Tyler Technologies, the public sector juggernaut that has been a big player in state and local government digital transformation, said Friday that it will pay $185 million in cash to buy MicroPact, a Herndon, Va. software company that focuses on the federal market.
“Its exciting to us,” Tyler Technologies CFO Brian Miller told CRN. “Clearly, the expansion into the federal market is important for us. It’s something that we had on our radar for a long time, but wanted to find the right mechanism for doing that, which was consistent with our business model.”
[RELATED: Tyler Scoops Up MobileEyes In Latest Acquisition]
In MicroPact, a 22-year-old company that boasts deals with 98 percent of federal agencies with 500 or more employees, as well as 49 states, Miller said Tyler found the right fit, and sees room to grow.
“MicroPact certainly has established a really good presence in the federal market with a product — really a platform — that’s adaptable, easily configurable, low code environment for a wide range of case management, business process management applications. It fits really well with our product set, with our business model.”
Plano, Texas-based Tyler provides end-to-end information management solutions to more than 15,000 local government offices in all 50 states, Canada, the Caribbean, and Australia. Miller said in MicroPact — which has annual revenues of about $70 million — Tyler found a company with a similar solutions model, making the assimilation of the two companies much easier.
“We sell software as opposed to building one-of-a-kind systems, and that’s sometimes difficult in the federal market,” Miller said. “MicroPact certainly has established a really good presence in the federal market with a product really a platform that’s an adaptable, easily configurable, low-code environment for a wide range of case management, business process management applications. It fits really well with our product set, with our business model.”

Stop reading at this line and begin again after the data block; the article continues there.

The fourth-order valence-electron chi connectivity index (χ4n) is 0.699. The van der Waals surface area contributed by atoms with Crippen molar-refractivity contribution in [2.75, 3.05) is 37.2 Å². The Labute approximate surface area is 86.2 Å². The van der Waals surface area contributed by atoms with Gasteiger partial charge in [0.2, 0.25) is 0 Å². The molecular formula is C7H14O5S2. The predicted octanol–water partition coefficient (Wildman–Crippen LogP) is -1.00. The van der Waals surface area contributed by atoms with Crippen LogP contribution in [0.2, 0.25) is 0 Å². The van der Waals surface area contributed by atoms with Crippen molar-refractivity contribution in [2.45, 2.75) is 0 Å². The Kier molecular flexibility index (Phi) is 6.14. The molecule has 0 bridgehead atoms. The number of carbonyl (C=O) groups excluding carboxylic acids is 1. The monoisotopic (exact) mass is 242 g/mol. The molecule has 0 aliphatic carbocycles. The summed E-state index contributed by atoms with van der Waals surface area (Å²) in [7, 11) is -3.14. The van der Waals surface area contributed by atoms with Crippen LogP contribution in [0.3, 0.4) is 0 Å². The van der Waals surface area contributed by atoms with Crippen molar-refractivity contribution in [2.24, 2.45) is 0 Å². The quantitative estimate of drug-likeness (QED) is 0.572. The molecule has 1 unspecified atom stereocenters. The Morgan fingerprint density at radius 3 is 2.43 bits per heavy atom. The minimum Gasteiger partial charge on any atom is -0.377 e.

MicroPact was founded in 1997 by CEO Kristoffer Collo. The company was previously known as MicroPact Engineering, but changed its name in 2012. Arlington Capital came to own MicroPact through its acquisition of Iron Data Solutions, LLC in 2011. That company was combined with MicroPact in 2015.
Tyler said it plans to close the acquisition of MicroPact in March, pending federal regulatory approvals. Collo plans to remain with the company, Miller said. Tyler plans to keep all 469 MicroPact employees.
“I think he felt that Tyler was a great home for MicroPact moving out of the private equity world and that we were a good acquirer for them,” Miller said. “Their management team is strong. Their culture is very compatible with Tyler. We felt a very strong connection there in terms of the way the company operates, so we think its going to be a really good fit.”
Miller said this is Tyler’s second-largest acquisition, with the largest being New World, a public safety-oriented technology business, which Tyler bought in late 2015 in a cash and stock deal worth about $670 million.